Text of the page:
Campaigners have welcomed reports that the UK government plans to remove doctors and nurses from an immigration cap – which could also make it easier for businesses to recruit IT workers from outside the EU.
Home secretary Sajid Javid is expected to reveal the policy shift tomorrow, various outlets have reported, as the government bows to pressure over the number of non-EU doctors and nurses that have been turned away at a time when the NHS is facing staff shortages.
At the moment, healthcare professionals – along with other skilled workers including IT specialists, engineers and teachers – enter the UK via the Tier 2 (General) visa route, which caps entry at 20,700 each year.
However, in recent months this cap has been hit repeatedly, meaning people that businesses would like to hire are not allowed into the UK because of what campaigners describe as an arbitrary cap.
Figures obtained by the Campaign for Science and Engineering (CaSE) showed that, between December 2017 and March 2018, some 1,226 applications for IT and technology roles were rejected.
A breakdown shows that, of these, almost half – 529 – were programmers and software development professionals, while 270 were offered jobs as IT business analysts, architects and systems designers.
Most of the refusals, though, were in the medical professions – almost 2,000 were denied entry over those four months. This is politically damaging given that there is already a public outcry over NHS funding and staff shortages, and the Prime Minister is facing increasing pressure from health secretary Jeremy Hunt to take action.
Javid indicated that this policy was under review on The Andrew Marr Show earlier this month, when he replied to a question about visa caps for doctors by saying he was taking a "fresh look" at the policy.
The knock-on effect of removing doctors and nurses from the cap is likely to relieve pressure on other professions covered by the Tier 2 (General) route.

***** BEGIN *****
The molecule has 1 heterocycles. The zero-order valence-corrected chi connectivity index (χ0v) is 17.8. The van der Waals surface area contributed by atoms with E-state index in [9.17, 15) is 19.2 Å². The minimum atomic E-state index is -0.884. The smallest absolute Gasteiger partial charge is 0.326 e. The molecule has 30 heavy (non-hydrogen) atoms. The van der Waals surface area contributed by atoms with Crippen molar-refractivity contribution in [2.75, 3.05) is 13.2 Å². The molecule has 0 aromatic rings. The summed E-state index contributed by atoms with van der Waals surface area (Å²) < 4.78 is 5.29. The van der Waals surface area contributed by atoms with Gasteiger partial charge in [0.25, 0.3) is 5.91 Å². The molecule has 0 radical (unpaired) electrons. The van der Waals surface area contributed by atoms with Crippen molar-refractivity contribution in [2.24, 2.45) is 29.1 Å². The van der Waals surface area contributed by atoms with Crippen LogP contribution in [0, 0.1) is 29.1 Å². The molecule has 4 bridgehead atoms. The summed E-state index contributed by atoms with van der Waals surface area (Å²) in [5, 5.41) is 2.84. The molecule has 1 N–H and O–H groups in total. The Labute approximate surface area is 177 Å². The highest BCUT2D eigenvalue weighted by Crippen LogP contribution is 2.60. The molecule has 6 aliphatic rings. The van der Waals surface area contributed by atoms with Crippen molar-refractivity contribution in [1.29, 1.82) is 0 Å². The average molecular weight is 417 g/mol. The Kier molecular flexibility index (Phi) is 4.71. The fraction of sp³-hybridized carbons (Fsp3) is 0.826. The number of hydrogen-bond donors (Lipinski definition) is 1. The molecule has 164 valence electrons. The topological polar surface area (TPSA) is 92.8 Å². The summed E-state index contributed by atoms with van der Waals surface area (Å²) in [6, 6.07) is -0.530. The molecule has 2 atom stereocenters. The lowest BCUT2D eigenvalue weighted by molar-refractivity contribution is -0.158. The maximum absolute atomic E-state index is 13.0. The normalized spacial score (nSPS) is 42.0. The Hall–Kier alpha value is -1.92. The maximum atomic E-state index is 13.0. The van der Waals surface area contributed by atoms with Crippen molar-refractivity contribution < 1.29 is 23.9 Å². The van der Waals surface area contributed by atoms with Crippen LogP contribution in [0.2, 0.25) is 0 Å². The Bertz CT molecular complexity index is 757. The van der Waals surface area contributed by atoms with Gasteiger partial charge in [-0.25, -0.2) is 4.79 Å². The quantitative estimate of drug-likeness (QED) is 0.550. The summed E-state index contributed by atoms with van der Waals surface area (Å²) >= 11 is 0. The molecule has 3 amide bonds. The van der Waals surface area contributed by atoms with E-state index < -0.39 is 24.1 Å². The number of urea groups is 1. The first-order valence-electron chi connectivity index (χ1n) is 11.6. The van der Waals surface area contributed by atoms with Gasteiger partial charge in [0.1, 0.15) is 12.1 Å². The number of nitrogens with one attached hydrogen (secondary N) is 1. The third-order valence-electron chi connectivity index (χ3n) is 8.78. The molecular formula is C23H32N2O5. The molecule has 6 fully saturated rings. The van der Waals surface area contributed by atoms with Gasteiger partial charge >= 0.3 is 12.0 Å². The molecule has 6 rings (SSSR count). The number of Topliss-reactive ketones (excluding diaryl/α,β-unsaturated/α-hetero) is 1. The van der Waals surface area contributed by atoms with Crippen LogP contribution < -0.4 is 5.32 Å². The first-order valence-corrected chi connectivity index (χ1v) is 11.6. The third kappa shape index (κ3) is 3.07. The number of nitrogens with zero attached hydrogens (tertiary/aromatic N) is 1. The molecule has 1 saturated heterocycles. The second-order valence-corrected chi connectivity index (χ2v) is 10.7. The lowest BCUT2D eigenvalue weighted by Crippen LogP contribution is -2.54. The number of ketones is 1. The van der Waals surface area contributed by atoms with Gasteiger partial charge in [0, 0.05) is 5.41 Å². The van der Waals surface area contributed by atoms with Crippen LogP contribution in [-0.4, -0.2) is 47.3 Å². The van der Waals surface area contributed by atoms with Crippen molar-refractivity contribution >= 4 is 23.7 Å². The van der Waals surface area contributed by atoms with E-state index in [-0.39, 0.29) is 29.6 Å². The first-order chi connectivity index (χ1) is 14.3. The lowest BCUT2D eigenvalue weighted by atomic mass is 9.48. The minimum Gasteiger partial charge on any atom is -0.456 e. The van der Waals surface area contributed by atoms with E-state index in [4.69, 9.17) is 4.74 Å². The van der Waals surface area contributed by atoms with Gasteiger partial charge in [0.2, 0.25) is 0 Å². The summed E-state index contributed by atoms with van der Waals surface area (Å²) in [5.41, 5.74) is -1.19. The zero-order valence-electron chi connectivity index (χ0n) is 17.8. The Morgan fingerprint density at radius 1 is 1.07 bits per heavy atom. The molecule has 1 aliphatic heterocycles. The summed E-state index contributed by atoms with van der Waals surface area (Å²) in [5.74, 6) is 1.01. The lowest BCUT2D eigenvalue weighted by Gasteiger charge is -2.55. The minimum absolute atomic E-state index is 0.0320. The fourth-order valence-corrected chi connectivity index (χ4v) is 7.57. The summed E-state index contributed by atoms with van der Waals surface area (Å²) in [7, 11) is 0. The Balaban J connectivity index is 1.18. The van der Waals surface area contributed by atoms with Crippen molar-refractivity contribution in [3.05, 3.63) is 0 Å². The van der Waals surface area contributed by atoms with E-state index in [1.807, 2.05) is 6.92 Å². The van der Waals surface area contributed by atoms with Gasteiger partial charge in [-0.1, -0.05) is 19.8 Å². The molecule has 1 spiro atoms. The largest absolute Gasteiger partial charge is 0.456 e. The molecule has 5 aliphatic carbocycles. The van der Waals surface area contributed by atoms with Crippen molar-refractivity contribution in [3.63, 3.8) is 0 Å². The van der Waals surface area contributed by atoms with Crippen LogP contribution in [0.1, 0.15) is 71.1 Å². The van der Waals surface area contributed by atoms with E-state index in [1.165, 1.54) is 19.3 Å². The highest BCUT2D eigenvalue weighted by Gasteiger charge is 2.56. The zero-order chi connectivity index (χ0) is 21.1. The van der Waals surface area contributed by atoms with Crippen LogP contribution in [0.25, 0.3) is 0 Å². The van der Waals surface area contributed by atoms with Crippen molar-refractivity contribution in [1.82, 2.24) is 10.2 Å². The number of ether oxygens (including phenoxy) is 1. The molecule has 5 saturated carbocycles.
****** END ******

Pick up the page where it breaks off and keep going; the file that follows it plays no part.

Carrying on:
The Register understands that NHS roles take up an increasing proportion of the monthly cap, reaching about half the total recently – and so removing them while keeping the annual cap at 20,7000, could free up between 6,000 and 8,000 spaces in the yearly limit.
CaSE director Sarah Main welcomed the expected change, describing it as a "positive and pragmatic approach" to the issue.
"It will relieve the immediate crisis that has caused thousands of engineers, tech and IT specialists, as well as doctors, to be turned away from the UK in recent months," she said.
However, deputy director Naomi Weir added that results might not be immediate, because a knock-on effect of the cap being hit so many months in a row has been that workers reapply the next month, also increasing pressure on the system.
"The likelihood is it'll take a couple of months to clear the backlog that’s been bouncing up over the past six months, but there’s light at the end of the tunnel,” she told The Register.
The group is also pushing for the cap to be scrapped entirely, which would ensure that all UK businesses could hire the skilled workers they wanted to more easily, which she said would be especially important after Brexit.
"For the UK to be a research and innovation leader, as the Prime Minister wants, we need a streamlined, proportionate migration system along with a global charm offensive to attract the most talented people to the UK,” Main said.
The Home Office declined to comment. ®